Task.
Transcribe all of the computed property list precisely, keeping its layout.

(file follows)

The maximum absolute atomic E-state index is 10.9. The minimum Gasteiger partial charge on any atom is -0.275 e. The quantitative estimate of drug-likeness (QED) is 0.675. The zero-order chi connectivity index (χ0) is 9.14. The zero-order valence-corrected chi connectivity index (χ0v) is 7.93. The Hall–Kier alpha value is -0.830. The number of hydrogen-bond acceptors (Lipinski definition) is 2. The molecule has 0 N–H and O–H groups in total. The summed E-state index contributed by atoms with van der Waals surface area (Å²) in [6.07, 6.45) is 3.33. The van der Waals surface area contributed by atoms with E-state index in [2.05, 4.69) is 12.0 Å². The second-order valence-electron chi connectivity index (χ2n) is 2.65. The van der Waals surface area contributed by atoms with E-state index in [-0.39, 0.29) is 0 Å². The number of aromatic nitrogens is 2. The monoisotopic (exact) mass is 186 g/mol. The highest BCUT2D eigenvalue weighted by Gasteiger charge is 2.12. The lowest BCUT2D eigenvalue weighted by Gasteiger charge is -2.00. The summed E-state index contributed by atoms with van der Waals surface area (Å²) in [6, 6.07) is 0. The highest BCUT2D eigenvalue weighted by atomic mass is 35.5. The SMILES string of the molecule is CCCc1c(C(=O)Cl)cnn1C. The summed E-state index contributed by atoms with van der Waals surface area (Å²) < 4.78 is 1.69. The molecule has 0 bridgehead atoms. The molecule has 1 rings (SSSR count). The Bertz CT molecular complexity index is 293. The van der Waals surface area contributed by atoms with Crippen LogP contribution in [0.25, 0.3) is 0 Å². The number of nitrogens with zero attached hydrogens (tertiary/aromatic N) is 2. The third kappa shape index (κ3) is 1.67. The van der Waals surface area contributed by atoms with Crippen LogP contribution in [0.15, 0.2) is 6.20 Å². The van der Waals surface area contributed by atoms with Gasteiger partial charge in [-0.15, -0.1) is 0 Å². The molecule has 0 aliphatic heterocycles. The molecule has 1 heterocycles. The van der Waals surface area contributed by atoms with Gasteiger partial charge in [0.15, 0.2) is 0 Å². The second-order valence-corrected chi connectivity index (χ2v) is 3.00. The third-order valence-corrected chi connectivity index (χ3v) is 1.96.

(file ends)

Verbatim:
The maximum absolute atomic E-state index is 10.9. The minimum Gasteiger partial charge on any atom is -0.275 e. The quantitative estimate of drug-likeness (QED) is 0.675. The zero-order chi connectivity index (χ0) is 9.14. The zero-order valence-corrected chi connectivity index (χ0v) is 7.93. The Hall–Kier alpha value is -0.830. The number of hydrogen-bond acceptors (Lipinski definition) is 2. The molecule has 0 N–H and O–H groups in total. The summed E-state index contributed by atoms with van der Waals surface area (Å²) in [6.07, 6.45) is 3.33. The van der Waals surface area contributed by atoms with E-state index in [2.05, 4.69) is 12.0 Å². The second-order valence-electron chi connectivity index (χ2n) is 2.65. The van der Waals surface area contributed by atoms with E-state index in [-0.39, 0.29) is 0 Å². The number of aromatic nitrogens is 2. The monoisotopic (exact) mass is 186 g/mol. The highest BCUT2D eigenvalue weighted by Gasteiger charge is 2.12. The lowest BCUT2D eigenvalue weighted by Gasteiger charge is -2.00. The summed E-state index contributed by atoms with van der Waals surface area (Å²) in [6, 6.07) is 0. The highest BCUT2D eigenvalue weighted by atomic mass is 35.5. The SMILES string of the molecule is CCCc1c(C(=O)Cl)cnn1C. The summed E-state index contributed by atoms with van der Waals surface area (Å²) < 4.78 is 1.69. The molecule has 0 bridgehead atoms. The molecule has 1 rings (SSSR count). The Bertz CT molecular complexity index is 293. The van der Waals surface area contributed by atoms with Crippen LogP contribution in [0.25, 0.3) is 0 Å². The number of nitrogens with zero attached hydrogens (tertiary/aromatic N) is 2. The third kappa shape index (κ3) is 1.67. The van der Waals surface area contributed by atoms with Crippen LogP contribution in [0.15, 0.2) is 6.20 Å². The van der Waals surface area contributed by atoms with Gasteiger partial charge in [-0.15, -0.1) is 0 Å². The molecule has 0 aliphatic heterocycles. The molecule has 1 heterocycles. The van der Waals surface area contributed by atoms with Gasteiger partial charge in [0.15, 0.2) is 0 Å². The second-order valence-corrected chi connectivity index (χ2v) is 3.00. The third-order valence-corrected chi connectivity index (χ3v) is 1.96.